Spinal anesthesia was performed at first attempt with a 25 G atraumatic pencil-point spinal needle at the lumber 3-4 interspaces in the sitting position. After backflow of clear fluid, 10 mg of hyperbaric bupivacaine 0.5%, 2.5 µg sufentanil and 100 µg morphine were administrated. A T4 sensory block to light touch was achieved before surgery. No platelet infusion was given and there were no intraoperatively complications. A corticosteroid cover (hydrocortisone 100 mg IV) was given to prevent adrenal suppression. Neonatal thrombocytopenia secondary to maternal ITP did not occurs. The post-operative recovery period was uneventful, and she was discharged home on postoperative day three. Prednisone was stopped after 7 days of digression. Three months after her cesarean section, the patient returned for a dibucaine inhibition test and a second PChE assay. The PChE value was 2250 IU/L and the dibucaine inhibition test result was 24% (reference range: 81.6-88.3). Moreover, control platelet count on the occasion of this visit was 80 × 103/mm3.


We report the perioperative management of a cesarean section in a parturient with mild ITP and presumed PChE deficiency. We could find no data about these combined coexisting diseases available in the literature.

Pseudocholinesterase is a glycoprotein enzyme that hydrolyses specifically succinylcholine and mivacurium [1]. Succinylcholine remains the drug of choice commonly used in crash induction. In patients with genotypically normal PChE, time to full 90% recovery from succinylcholine-induced muscle paralysis is about 10 to 12 minutes after a standard 1 mg/kg dose [2].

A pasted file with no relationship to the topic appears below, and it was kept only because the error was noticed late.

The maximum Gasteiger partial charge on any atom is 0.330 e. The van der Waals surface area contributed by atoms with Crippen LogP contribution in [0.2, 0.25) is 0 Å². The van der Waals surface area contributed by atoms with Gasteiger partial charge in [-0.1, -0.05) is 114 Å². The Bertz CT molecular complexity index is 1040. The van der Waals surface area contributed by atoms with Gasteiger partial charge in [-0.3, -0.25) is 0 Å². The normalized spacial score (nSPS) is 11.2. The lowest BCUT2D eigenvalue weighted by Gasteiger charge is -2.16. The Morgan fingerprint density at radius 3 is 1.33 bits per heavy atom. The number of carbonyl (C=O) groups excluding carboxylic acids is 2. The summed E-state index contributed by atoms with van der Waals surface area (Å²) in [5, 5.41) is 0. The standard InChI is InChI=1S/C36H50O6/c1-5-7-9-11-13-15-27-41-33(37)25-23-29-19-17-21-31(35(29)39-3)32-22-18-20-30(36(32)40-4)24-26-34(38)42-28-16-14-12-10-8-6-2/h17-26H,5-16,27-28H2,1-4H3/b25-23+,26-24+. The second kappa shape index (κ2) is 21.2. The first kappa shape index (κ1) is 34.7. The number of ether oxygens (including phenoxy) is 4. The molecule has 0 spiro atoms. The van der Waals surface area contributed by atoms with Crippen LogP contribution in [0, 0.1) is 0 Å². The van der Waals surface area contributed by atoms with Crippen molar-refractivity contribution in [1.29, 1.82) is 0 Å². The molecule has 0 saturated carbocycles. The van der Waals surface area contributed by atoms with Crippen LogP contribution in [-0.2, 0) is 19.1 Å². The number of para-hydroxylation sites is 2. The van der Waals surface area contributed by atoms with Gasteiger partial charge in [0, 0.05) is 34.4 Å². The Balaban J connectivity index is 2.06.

Once abnormally prolonged neuromuscular-blockade and apnea occur at the time of awakening from general anesthesia, many causes like electrolyte imbalances (hypokalemia, hypocalcemia, hypermagnesemia) and hypothermia should be initially reviewed [3]. If succinylcholine (or mivacurium) was used, PChE deficiency should be suspected, and at a minimum, serum PChE level and dibucaine inhibition test should be drawn 24 to 48 hours later [2,3].

PChE deficiency is divided into inherited and acquired causes. The acquired conditions include advanced age, pregnancy, liver disease, renal disease, malnutrition, hypothyroidism and malignancy. Some medications also affect PChE activity, such as oral contraceptives, monoamine oxidase inhibitors, aspirine, clindamycine and metoclopramide [4]. Unexpectedly, anticholinesterase agents (neostigmine and physostigmine), habitually used to reverse the neuromuscular block, inhibit PChE activity, and can lead to paradoxical worsening of paralysis [5]. Hence, neuromuscular monitoring should be applied even when using succinylcholine [4,6].

It has been shown that pregnancy leads to a reduction in the PChE level. The physiological decrease is usually less than 25% and has a little effect upon the duration of action of succinylcholine in the normal parturient [7]. It starts in the tenth week and could take six weeks postpartum to normalize. Thus, PChE levels should be repeated two months or more after delivery to confirm PChE deficiency [7].